Al here, back with another Tip Tuesday! - and this week I'm so excited to share one of my favorites: the flat lay.
When I first started sharing pictures of my yarn crafts on IG I'll admit, my photos just weren't up to par. I was quick to snap a shot and share it without thinking too much about the lighting, the content or even the message I was sending out. But something clicked and shifted in my photography style when I discovered just how much I like the flat lay. I'm not sure what about the flat lay lends itself so well to Instagram, or why an overhead shot of something always looks cooler to me then the same shot taken at a different angle, but it just does.
I'll preface this week's tip by saying that I am in no way an expert photographer but I am looking forward to sharing this insight with you into what I think makes a perfect Alison/OML-approved flat lay and what I've found works for me stylistically.
Ready to get your flat-lay on with me? Ok let's go!
My Flat Lay Tips
1. The Angle
This may seem pretty self explanatory, but when taking a flat lay shot I carefully make sure that my camera lens is as perpendicular or flush to the ground as possible. This can be tricky if you're taking your photos one-handed or by yourself. Often you'll end up with something you think looks flat, but then when you go to upload it you realize one corner of your image is warped or your coffee mug looks more oval than round from above. The easiest way to avoid this is using a tripod or getting a pal to help you take your shot. (Self timers and tripods are everyone's friend)
2. The Edges
When I take an overhead shot I like to make sure some of my objects are falling out of the frame. I find it a subtle reminder that there is a world outside of the photo and this is simply a snapshot of what I'm up to at the moment. I also find that it adds movement and life to what may otherwise look like a stiff shot. (That being said, I've seen beautiful flat lays where are all objects are centered and organized inside the frame)
3. Including a part of you
As you may have noticed, Instagram is all about those hands and feet. At first I thought that this was some creepy fetish we were all secretly into, that IG had zoned in on, but now I realize that adding a part of you to your shot is much more than that. Adding yourself to the photo shows that this is not a stagnant, staged photo shoot but a slice of your maker life. And let's face it, most of us makers make alone. So adding your hand to a shot is almost like taking a selfie of your making process-- very personal!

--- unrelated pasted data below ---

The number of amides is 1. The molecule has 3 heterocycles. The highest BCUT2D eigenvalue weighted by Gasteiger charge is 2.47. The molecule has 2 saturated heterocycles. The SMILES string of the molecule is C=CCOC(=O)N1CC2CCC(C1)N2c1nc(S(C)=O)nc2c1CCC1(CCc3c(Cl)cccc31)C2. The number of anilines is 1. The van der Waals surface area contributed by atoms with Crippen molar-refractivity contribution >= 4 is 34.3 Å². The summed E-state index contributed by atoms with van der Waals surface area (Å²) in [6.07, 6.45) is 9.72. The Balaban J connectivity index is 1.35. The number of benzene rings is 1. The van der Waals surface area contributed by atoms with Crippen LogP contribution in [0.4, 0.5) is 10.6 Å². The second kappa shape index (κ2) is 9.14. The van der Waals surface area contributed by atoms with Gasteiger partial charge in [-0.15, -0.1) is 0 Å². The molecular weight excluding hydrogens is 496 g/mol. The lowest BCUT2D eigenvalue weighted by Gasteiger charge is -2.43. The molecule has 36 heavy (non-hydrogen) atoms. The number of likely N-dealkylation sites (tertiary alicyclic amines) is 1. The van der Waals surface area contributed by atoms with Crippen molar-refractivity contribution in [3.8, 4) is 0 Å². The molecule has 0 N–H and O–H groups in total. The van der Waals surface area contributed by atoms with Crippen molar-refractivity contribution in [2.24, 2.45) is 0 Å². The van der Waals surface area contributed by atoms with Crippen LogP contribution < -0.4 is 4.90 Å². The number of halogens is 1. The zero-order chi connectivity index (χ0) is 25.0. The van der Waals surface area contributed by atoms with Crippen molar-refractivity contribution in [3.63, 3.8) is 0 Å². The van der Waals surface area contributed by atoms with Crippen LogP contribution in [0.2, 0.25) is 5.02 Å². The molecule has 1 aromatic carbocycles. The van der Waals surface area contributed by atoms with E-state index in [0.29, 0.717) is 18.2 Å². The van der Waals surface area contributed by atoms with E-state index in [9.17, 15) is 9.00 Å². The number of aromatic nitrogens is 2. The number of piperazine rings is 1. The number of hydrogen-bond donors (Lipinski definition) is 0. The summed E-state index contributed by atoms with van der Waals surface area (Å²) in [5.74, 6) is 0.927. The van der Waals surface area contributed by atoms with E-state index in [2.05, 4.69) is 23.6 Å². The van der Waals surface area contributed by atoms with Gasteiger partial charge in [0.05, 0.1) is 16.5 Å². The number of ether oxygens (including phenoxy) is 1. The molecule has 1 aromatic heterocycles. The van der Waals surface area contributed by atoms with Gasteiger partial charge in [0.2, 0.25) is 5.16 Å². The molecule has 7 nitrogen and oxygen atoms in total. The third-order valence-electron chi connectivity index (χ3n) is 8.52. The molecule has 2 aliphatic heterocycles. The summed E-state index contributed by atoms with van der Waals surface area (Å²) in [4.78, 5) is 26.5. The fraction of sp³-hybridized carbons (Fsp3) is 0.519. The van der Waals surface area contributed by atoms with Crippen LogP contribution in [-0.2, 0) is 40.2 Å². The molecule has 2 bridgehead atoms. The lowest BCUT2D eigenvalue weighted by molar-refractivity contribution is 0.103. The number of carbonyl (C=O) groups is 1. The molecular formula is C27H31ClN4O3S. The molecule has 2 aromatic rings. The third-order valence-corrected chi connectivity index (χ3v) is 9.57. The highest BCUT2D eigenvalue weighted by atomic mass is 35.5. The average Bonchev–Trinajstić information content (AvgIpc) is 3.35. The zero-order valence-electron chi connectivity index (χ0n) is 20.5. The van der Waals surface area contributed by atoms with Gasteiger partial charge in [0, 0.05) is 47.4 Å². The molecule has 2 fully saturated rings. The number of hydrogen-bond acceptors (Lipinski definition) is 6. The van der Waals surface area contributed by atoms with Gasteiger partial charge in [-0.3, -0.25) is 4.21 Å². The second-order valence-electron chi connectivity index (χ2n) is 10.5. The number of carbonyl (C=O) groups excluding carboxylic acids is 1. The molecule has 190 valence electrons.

4. Find your style and do you!
This tip extends not only to flay lay shots, but any shot you ever take: you do you! Do you love working with color? Do you have a textured blanket you always curl up with while you knit? My biggest tip is pick a couple of your favorite backgrounds and stick to them. This will make your feed look consistent and give everyone a true sense of who you are and what your work space and life is like. At the same time, don't let this hold you back from taking a great shot while you're out and about doing something amazing with your day!
5. Make it Personal
This is very similar to tip #4, but perhaps the most important tip of it all: make it personal. Why is there a cup of coffee in this shot? Are you wearing your favorite sweater? Did your pet make a surprise appearance? Including a short message about why you have chosen to include such details in this particular shot will bring your photo to life. Some of the best flat lays I've seen are not the best photos ever taken, but instead, are photos that I simplistically and truly connect with.
Did this inspire you to pick up your iphone and get snapping? Tag #OMLflatlay on @ourmakerlife IG so we can see all the amazing ways you are using these tips - you just might have the next great flat lay that we'll feature!
Alison, OML dream team
Alison is the knitter behind @la.reserve.design She has always loved making things with her own two hands and the idea of turning strands of yarn into warm, wearable garments gets her itching to pick up her needles. With a background in textile design she currently works as a design assistant for a menswear company in Montreal, Canada. Her favorite thing to knit is warm chunky blankets made of cozy, thick wool.